Brooklyn It. T... 80 Reading 16S
Ches. &Ohlo.... 88V4 Rock Island 38ft
CC.,C.ftSt.L., 774 St. Paul 16JH
D. &H 192 Southern Pac...l3U(
Erie 33V4 Southern Ry.... SOH
Gen. Electric... 167 South. Ry. pf... 69
III. Central 164 Sugar ISt
Int.-Met 16 Texas Pacific... 35
Louis. & Nash... 154 Union Pacific. ..208
Manhattan 141 U. S. Steel 93
Missouri Pac... 69 U. S. Steel pf...l30
N. Y. Central.... 138 West. Union.... 78
WHEAT One cent higher; eontraot
grade, October, Jl.10al.ll.
OATS No. 2. white, natural, 4Sa45c.
BUTTER Firm: receipts, 8,030 pack
ages; creamery, specials, 31c; extras, 30c;
thirds to firsts, 25a29c; state dairy, com
mon to finest, 23a29c; process, firsts to
specials, 25a27c; western, factory, seconds
to firsts, 23a24c; Imitation creamery, 25a
CHEESE Steady; receipts, 1,704 boxes
small, colored, fancy, 15c; large, col
ored, fancy, lSHc; small, white, fancy,
15c; common to good, Ual4c; skims,
full to specials, 5al3c
EGOS Steady; receipts, 11,008 cases;
state, Pennsylvania and nearby, hennery,
white, 35a37c; gathered, white, 28a33c;
hennery, brown and mixed, fancy, 30a33c;
gathered, brown, fair to prime, 26a30c;
western, extra, firsts, 25V4a26c; firsts, 24a
25c; seconds, 22a23V4c
POTATOES Steady; Maine, per bag,
Jla2; state and western, per bbl., J1.75a
2.12; Jersey, per bbl. or bag, Jl.75a2.15;
sweets, Jersey, No. 1, per bbl., .50a2;
per basket, 60a80c; southern, per bbl.,
HAT AND STRAW-Steady; timothy,
per hundred, 82a95c; shipping, 77a80c;
clover, mixed, 76a87Vc; clover, 70a82c;
long rye straw, 80a85c; oat and wheat,
VtaiWl 1 half hnlAB 9XLnAn lono
VI. How Is Your Front ?
A frontless man
Is an "also ran,"
But the man with the front,
He gets there!
The author of this poem is un
He wasn't strong on versification,
but he was long on horse sense. He
knew that the winners in life are
THE ONES THAT PUT UP THE
It's just the same with a town.
IT MUST HAVE A FRONT. Every
body living in it or doing business
in it should boost at all times and
in every place.
One of the best ways to boost is
to boom your own business by
EVERY KENT) OF ADVERTISING
THAT IS PROFITABLE. Other peo-
Sle will realize that you are living
1 a live town and move in.
We are doing what we can to put
Tip a front for oar town. lend a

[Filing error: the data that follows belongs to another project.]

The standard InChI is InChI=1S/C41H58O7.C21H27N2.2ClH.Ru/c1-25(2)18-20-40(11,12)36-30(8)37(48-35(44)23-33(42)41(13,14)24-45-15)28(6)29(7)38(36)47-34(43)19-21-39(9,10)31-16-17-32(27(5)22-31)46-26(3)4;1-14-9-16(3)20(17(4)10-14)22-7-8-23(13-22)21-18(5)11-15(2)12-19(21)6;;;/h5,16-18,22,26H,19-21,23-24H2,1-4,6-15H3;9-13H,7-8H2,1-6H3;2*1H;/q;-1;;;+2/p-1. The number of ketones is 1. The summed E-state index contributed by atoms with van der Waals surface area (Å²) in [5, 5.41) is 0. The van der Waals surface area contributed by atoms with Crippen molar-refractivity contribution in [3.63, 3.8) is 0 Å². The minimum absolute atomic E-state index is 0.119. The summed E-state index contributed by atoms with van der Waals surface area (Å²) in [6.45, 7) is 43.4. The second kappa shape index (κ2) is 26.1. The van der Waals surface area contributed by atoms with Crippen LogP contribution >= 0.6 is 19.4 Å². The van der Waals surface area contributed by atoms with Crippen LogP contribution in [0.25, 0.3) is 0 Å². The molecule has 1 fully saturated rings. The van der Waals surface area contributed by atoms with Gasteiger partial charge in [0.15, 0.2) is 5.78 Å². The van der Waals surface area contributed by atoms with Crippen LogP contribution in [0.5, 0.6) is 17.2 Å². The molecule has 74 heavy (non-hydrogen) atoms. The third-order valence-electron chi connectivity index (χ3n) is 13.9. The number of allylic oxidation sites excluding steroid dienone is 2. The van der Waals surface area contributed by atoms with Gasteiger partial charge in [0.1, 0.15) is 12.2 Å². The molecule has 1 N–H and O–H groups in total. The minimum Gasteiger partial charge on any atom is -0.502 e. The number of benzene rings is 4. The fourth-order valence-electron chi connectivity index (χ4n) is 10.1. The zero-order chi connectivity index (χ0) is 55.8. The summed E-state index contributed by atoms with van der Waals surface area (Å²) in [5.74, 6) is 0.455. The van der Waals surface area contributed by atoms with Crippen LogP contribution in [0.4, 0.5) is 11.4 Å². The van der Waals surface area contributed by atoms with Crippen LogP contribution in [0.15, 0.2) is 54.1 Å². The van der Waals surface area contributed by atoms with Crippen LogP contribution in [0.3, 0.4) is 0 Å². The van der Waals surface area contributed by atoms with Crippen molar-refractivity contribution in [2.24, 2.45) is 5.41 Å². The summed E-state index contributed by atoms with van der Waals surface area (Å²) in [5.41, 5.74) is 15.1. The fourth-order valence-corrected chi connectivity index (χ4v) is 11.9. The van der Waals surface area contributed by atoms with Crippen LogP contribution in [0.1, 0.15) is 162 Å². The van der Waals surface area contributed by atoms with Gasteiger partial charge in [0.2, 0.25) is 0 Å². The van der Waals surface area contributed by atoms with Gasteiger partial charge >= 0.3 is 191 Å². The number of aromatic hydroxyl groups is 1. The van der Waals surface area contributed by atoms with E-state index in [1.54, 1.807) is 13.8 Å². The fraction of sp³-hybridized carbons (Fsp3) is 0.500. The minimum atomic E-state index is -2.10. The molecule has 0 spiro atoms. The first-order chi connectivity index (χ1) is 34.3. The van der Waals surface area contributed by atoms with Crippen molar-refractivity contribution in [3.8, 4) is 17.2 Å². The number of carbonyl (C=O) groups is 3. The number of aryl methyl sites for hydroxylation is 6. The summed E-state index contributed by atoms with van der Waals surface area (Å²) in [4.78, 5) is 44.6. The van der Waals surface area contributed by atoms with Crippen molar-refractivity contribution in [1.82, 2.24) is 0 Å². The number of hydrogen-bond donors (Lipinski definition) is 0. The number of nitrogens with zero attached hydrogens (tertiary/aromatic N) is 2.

hand, or, better still, let us help you
The right kind of stationery will
help your business front and the
front of the town.
DON'T BE AN "ALSO EAN" in
your business. Don't let your town
be classed "among those men
tioned." When a new business or
the opening of a new factory is un
der discussion get up to the front.
Arranging and repairing business
fronts is our specialty.
HOW IS YOUH FRONT!
J 1 Wl HOfllPPV RIIVPD
HERE'S THE PROPOSITION. AL,SetXr-
with every box of 6 pairs of
For Loss of
For Loss of
For Loss of
For Loss of
For Loss of
For Loss of
For Loss of
For Loss off
Retails for $1.50 a box of 6 pairs.
Come in Black and Tan. Sold with a Six Months' Guarantee on Every Pair.
L. A. Helferich's.
The Era of New Mixed Paints !
This vp.ir nnfin.? wir.h a delude of new mixed mints. A con
dition brought about by our enterprising dealers to get some kind
of a mixed paint that would supplant CHILTON'S MIXED
PAINTS. Their compounds, being new ana neaviiy auverutsuu,
may find a sale with the unwary.
THE ONIjY PLACE IN HONESDAIjE
AUTHORIZED TO HANDLE
There are reasons for the
1st iNo one can mix a better mixed paint.
2d The nainters declare that it works easily and has won
derful covering qualities.
3d Chilton stands back of it, and will agree to repaint, at his
own expense, every surface painted with Chilton Paint that
proves defective. . ,
4th Those who have used it are perfectly satisfied with itf
and recommend its use to others.
We Pay the Freight 1
Dj No charge for packing this chair H
H It is sold for CASH H
I at BROWN'S FURNITURE STORE I
I at $4.50 each I
Henry Snyder & Son.
602 & 604 Lackawanna Ave., Scranton. Pa.
. PAY HIGHEST MARKET PRICES FOR
Poultry, Eggs, Butter, Lambs, Calves and Live Stock.
Apples In Season
A SQUARE DEAL FOR THE FARMER.
Old Phono 588 B New Phono 1123
Catalogues, Handbills, Folders and
Commercial Forms Our Specialty
Call at Ghis Office For JobbuorK..
our Insured Hose for $1.50.
The Insurance Policy
la in THE NORTH AMERICAN ACCIDENT
INSURANCE CO. of Chicago. A company
who have been in business for 23 years, and
have a surplus and assets of over $625,000.00.
THE POLICY PAYS AS FOLLOWS:
both Eyes 1,000.00
both Hands 1,000.00
both Feet 1,000.00
One Hand and
One Hand 250.00
One Foot 250.00
One Eye 100.00
Seven and 50-100 Dollars per week for 6 weeks
as per policy in case ofaccident.
THE HOSE -
is a Two Thread Combed Egyptian Reinforced
Heel and Toe All Value.
CHILTON'S MIXED PAINTS
pre-eminence of CHILTON PAINTS: